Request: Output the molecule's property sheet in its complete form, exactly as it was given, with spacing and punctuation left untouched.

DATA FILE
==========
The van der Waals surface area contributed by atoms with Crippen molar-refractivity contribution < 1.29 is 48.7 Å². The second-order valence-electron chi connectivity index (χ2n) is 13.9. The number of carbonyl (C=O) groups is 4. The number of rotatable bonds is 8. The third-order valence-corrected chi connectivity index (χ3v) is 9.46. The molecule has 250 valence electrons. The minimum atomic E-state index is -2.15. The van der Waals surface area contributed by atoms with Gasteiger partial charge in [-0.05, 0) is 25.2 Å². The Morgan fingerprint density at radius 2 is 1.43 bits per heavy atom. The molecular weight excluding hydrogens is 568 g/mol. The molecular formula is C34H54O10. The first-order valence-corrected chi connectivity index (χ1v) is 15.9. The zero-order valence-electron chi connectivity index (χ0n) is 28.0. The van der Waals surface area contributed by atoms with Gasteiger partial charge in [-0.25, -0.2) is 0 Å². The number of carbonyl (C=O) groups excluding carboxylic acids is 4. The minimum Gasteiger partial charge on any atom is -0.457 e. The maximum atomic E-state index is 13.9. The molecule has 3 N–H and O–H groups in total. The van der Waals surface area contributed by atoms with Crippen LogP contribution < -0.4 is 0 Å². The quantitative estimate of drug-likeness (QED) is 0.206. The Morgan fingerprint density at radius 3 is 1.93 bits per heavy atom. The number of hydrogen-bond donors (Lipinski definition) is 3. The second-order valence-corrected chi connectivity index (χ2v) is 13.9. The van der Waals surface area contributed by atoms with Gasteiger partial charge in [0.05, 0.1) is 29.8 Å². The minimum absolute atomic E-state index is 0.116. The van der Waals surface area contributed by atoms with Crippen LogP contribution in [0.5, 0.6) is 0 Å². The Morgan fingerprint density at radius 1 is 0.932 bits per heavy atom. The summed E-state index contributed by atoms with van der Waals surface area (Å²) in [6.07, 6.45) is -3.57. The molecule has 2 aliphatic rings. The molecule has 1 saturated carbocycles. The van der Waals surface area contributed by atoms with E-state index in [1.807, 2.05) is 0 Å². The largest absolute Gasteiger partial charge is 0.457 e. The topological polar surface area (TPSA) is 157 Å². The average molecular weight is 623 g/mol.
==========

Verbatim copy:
The van der Waals surface area contributed by atoms with Crippen molar-refractivity contribution < 1.29 is 48.7 Å². The second-order valence-electron chi connectivity index (χ2n) is 13.9. The number of carbonyl (C=O) groups is 4. The number of rotatable bonds is 8. The third-order valence-corrected chi connectivity index (χ3v) is 9.46. The molecule has 250 valence electrons. The minimum atomic E-state index is -2.15. The van der Waals surface area contributed by atoms with Gasteiger partial charge in [-0.05, 0) is 25.2 Å². The Morgan fingerprint density at radius 2 is 1.43 bits per heavy atom. The molecular weight excluding hydrogens is 568 g/mol. The molecular formula is C34H54O10. The first-order valence-corrected chi connectivity index (χ1v) is 15.9. The zero-order valence-electron chi connectivity index (χ0n) is 28.0. The van der Waals surface area contributed by atoms with Gasteiger partial charge in [-0.25, -0.2) is 0 Å². The number of carbonyl (C=O) groups excluding carboxylic acids is 4. The minimum Gasteiger partial charge on any atom is -0.457 e. The maximum atomic E-state index is 13.9. The molecule has 3 N–H and O–H groups in total. The van der Waals surface area contributed by atoms with Crippen LogP contribution < -0.4 is 0 Å². The quantitative estimate of drug-likeness (QED) is 0.206. The Morgan fingerprint density at radius 3 is 1.93 bits per heavy atom. The number of hydrogen-bond donors (Lipinski definition) is 3. The second-order valence-corrected chi connectivity index (χ2v) is 13.9. The van der Waals surface area contributed by atoms with Gasteiger partial charge in [0.05, 0.1) is 29.8 Å². The minimum absolute atomic E-state index is 0.116. The van der Waals surface area contributed by atoms with Crippen LogP contribution in [0.5, 0.6) is 0 Å². The Morgan fingerprint density at radius 1 is 0.932 bits per heavy atom. The summed E-state index contributed by atoms with van der Waals surface area (Å²) in [6.07, 6.45) is -3.57. The molecule has 2 aliphatic rings. The molecule has 1 saturated carbocycles. The van der Waals surface area contributed by atoms with E-state index in [1.807, 2.05) is 0 Å². The largest absolute Gasteiger partial charge is 0.457 e. The topological polar surface area (TPSA) is 157 Å². The average molecular weight is 623 g/mol.